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I love Nollywood. I’ve loved Nollywood since the days of Igbo movies subtitled in English, all the way to the days of Glamour Girls and True Confession.

The repeated pairing of Liz Benson & Sola Fosudo and Emeka Ike & Genevieve Nnaji could not quench this love, nor could soundtracks that told the entire story drown it.

I loved Nollywood when Stella Damasus was the most beautiful flower in the field, and nobody could cry like her, lip trembling and nose quivering. I can’t forget When the Sun Sets (I still have a crush on Bob-Manuel Udokwu!) because it introduced Kate Henshaw to us. I recall with fondness Ramsey Noah’s début role as “ajebutter” in Silent Night, the days when Segun Arinze was “Black Arrow” in our home. I watched with delight as Jim Iyke evolved from playing the useless drug addict who was always a thorn in his wealthy father’s side, to playing an utterly believable lover boy over and over again; my favourite is still his role as Lucky in Unforgettable with Rita Dominic.

I love Nollywood even more now that we’ve seen The Meeting, False, Kokomma, Falling, Mr & Mrs, Torn, Apaye, The Visit, The Wedding Party and many other movies we’ve thoroughly enjoyed, and are proud of. I love that there’s so much to look forward to.

However, every so often a movie comes along that leaves much to be desired, and you find yourself rolling your eyes, cringing, sighing and wishing every screenwriter would get with the programme already!

After observing screenplays written by the greats, and listening to them speak, it is clear that the major mistakes in such movie scripts are usually variants of one of these:

Mistake #1: A slow start.

Once upon a time screenwriters got away with making their viewers wait and wait for the action to start. Those days are gone. You need to seduce your audience into sticking with the movie. If you have an inciting incident, let it happen as early as possible. From your very first scene, your audience should be pulled in and hooked on whatever you’re offering.

Mistake #2: Unnecessary scenes.

When you’ve got the attention of your audience, you want to sustain it and the easiest way to lose it is subjecting them to scenes that are not necessary. There simply should never be a scene that’s not relevant – and I mean relevant – to the plot. There should be a surprise, or some new information, in every scene; no matter how small. Each scene should contribute something. If you can delete a particular scene and still have a complete movie, then that scene is unnecessary. Take it out.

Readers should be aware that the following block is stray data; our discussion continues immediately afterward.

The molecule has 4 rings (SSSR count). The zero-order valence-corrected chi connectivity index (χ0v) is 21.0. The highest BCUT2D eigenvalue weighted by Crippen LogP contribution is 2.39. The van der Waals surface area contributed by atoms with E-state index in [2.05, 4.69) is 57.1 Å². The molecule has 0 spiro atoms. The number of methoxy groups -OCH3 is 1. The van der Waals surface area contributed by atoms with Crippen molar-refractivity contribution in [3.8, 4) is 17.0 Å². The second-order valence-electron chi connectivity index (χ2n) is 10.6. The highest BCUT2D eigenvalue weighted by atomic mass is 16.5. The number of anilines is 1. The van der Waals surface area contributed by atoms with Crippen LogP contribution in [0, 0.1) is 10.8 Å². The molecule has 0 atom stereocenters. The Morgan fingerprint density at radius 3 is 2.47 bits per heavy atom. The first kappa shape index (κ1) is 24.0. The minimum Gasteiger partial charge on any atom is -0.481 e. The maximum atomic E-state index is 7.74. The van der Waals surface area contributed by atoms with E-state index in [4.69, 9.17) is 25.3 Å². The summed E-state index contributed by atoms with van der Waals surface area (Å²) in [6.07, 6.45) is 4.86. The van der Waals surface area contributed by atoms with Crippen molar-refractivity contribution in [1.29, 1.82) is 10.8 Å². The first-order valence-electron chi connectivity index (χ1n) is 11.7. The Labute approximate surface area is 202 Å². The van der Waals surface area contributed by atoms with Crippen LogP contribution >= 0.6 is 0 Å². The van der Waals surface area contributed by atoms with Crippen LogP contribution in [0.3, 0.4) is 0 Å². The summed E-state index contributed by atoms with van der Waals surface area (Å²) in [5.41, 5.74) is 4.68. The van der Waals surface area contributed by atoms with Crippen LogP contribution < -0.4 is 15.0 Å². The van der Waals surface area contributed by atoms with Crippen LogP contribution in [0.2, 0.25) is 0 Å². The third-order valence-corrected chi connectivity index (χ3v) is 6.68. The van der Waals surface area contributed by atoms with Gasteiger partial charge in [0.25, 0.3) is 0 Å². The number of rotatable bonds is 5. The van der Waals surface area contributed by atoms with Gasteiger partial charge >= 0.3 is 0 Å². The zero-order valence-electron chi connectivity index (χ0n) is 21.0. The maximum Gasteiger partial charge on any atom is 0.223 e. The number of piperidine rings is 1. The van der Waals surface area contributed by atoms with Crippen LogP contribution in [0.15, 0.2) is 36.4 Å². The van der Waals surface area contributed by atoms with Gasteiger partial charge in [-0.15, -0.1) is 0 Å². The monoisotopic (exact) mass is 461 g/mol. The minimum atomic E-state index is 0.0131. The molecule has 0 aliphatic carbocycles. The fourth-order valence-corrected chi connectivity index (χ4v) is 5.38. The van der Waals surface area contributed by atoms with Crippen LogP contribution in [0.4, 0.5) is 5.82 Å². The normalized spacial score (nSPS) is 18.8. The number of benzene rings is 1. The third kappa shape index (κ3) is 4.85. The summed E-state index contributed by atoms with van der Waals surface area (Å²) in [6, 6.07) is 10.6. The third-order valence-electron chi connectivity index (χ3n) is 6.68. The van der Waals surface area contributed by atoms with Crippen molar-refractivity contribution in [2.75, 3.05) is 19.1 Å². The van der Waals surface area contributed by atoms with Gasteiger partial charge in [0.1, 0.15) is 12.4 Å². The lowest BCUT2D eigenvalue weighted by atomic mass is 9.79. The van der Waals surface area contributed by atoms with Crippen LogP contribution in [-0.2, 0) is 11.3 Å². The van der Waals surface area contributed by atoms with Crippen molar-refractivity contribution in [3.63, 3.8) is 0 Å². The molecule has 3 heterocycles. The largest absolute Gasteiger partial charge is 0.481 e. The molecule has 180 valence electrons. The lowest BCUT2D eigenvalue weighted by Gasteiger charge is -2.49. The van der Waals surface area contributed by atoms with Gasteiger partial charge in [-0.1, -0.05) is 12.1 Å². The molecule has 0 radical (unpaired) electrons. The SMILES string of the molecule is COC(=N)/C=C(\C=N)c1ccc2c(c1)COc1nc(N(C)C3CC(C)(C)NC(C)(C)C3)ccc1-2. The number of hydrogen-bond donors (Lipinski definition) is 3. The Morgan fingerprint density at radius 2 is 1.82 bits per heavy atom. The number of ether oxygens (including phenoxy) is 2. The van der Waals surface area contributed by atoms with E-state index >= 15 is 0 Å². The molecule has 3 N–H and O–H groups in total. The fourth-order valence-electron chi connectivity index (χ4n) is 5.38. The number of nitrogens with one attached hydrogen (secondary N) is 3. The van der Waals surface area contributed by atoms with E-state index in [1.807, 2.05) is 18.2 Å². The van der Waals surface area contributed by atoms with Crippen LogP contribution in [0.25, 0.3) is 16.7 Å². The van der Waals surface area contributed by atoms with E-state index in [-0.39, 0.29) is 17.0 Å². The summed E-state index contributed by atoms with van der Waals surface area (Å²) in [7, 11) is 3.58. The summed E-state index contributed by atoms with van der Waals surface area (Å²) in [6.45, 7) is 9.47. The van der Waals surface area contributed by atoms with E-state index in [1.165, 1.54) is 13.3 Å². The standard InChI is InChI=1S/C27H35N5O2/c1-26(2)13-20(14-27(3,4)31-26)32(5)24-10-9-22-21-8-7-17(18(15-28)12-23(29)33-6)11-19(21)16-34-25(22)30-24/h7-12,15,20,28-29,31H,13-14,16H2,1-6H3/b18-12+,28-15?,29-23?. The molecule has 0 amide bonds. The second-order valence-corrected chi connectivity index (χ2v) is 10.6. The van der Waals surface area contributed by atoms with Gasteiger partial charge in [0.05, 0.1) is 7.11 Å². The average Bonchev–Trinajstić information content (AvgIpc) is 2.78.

Mistake #3: Predictable plots.

Do we really have to know where the movie is going? I mean, there are people who are gifted at figuring out what’s going to happen, but a good screenplay shouldn’t make it easy. Surprise your audience!

Mistake #4: Dead dialogue.

If you get the best actors in the world and your script doesn’t give them worthy lines, it doesn’t profit you much. Even if you’re saying something that has been said before, there is always a new way to say it. Give us lines we can’t forget.

Mistake #5: Lost plots.

Have you ever seen a movie that was so full of exciting twists and turns only to end in such an empty, disappointing way that it’s obvious the writer did not know how to end it? That downward spiral can be painful and very annoying. As much as possible, know the end of your story before you start writing it, and for goodness’ sake end it well!

Mistake #6: Emotional disengagement.

Your viewers should feel a connection to your characters, whether they’re rooting for them or wishing them death. Haven’t you ever seen viewers tweeting or posting about characters in a TV series as though they were real? You have less time for that kind of bonding with movies, but even so, your audience should never be indifferent to your characters. Even if the emotion a character evokes is hatred, let the viewers hate him. Make your characters believable and relatable, and half your work is done.

Mistake #7: No special moments.

Gosh, I can tell you that movie lovers live for those unforgettable moments that real life seldom offers. I didn’t leave my house to sit at the cinema and just watch everyday life, you know? You’re free to educate me, amuse me, enlighten me or even let me know that what happens to me happens to others as well; only don’t let it be all about that. Give me memorable moments. Warm my heart. Take my breath away.

Give me make-believe, and make me believe it, even if only till the end credits roll.

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This article was first published on 26th April 2017


Joy Ehonwa is an editor and a writer who is passionate about relationships and personal development. She runs Pinpoint Creatives, a proofreading, editing, transcription and ghostwriting service. Email: pinpointcreatives [at]

Comments (2)

2 thoughts on “7 Mistakes Great Screenwriters Do Not Make”

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    As someone learning how to write scripts, this is to be very useful. Thank you.

  • [* Shield plugin marked this comment as “trash”. Reason: Failed GASP Bot Filter Test (comment token failure) *]
    As someone who is learning to write scripts, this is very useful. Thank you.

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